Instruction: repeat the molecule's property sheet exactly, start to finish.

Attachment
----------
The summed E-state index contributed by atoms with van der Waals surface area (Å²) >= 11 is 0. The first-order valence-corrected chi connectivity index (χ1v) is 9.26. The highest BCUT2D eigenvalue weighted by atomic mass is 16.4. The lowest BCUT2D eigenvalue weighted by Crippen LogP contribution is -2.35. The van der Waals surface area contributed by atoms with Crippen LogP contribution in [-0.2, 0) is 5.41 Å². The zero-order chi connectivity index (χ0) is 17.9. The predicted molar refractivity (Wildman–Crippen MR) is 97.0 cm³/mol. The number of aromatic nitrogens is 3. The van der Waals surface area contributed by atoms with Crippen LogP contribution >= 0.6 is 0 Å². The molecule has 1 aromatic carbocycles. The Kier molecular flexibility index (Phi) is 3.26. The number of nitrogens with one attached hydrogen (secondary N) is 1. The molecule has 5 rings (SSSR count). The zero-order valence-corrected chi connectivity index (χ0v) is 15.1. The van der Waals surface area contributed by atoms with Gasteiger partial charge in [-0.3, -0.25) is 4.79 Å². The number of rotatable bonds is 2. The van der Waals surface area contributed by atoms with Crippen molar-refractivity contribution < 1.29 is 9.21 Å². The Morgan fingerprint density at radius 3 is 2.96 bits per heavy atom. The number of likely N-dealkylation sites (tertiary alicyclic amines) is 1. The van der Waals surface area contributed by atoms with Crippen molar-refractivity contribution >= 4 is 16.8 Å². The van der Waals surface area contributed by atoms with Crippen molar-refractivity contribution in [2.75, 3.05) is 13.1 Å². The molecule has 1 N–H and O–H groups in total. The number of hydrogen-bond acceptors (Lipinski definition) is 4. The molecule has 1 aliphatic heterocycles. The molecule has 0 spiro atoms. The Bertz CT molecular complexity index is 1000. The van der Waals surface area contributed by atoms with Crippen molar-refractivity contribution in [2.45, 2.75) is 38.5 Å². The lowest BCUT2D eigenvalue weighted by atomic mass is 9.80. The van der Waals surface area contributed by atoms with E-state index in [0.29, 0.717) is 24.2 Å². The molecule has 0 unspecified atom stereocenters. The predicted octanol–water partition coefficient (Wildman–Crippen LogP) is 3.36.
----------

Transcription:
The summed E-state index contributed by atoms with van der Waals surface area (Å²) >= 11 is 0. The first-order valence-corrected chi connectivity index (χ1v) is 9.26. The highest BCUT2D eigenvalue weighted by atomic mass is 16.4. The lowest BCUT2D eigenvalue weighted by Crippen LogP contribution is -2.35. The van der Waals surface area contributed by atoms with Crippen LogP contribution in [-0.2, 0) is 5.41 Å². The zero-order chi connectivity index (χ0) is 17.9. The predicted molar refractivity (Wildman–Crippen MR) is 97.0 cm³/mol. The number of aromatic nitrogens is 3. The van der Waals surface area contributed by atoms with Crippen LogP contribution >= 0.6 is 0 Å². The molecule has 1 aromatic carbocycles. The Kier molecular flexibility index (Phi) is 3.26. The number of nitrogens with one attached hydrogen (secondary N) is 1. The molecule has 5 rings (SSSR count). The zero-order valence-corrected chi connectivity index (χ0v) is 15.1. The van der Waals surface area contributed by atoms with Gasteiger partial charge in [-0.3, -0.25) is 4.79 Å². The number of rotatable bonds is 2. The van der Waals surface area contributed by atoms with Crippen molar-refractivity contribution < 1.29 is 9.21 Å². The Morgan fingerprint density at radius 3 is 2.96 bits per heavy atom. The number of likely N-dealkylation sites (tertiary alicyclic amines) is 1. The van der Waals surface area contributed by atoms with Crippen molar-refractivity contribution >= 4 is 16.8 Å². The van der Waals surface area contributed by atoms with Crippen molar-refractivity contribution in [2.75, 3.05) is 13.1 Å². The molecule has 1 N–H and O–H groups in total. The number of hydrogen-bond acceptors (Lipinski definition) is 4. The molecule has 1 aliphatic heterocycles. The molecule has 0 spiro atoms. The Bertz CT molecular complexity index is 1000. The van der Waals surface area contributed by atoms with Crippen molar-refractivity contribution in [2.45, 2.75) is 38.5 Å². The lowest BCUT2D eigenvalue weighted by atomic mass is 9.80. The van der Waals surface area contributed by atoms with E-state index in [0.29, 0.717) is 24.2 Å². The molecule has 0 unspecified atom stereocenters. The predicted octanol–water partition coefficient (Wildman–Crippen LogP) is 3.36.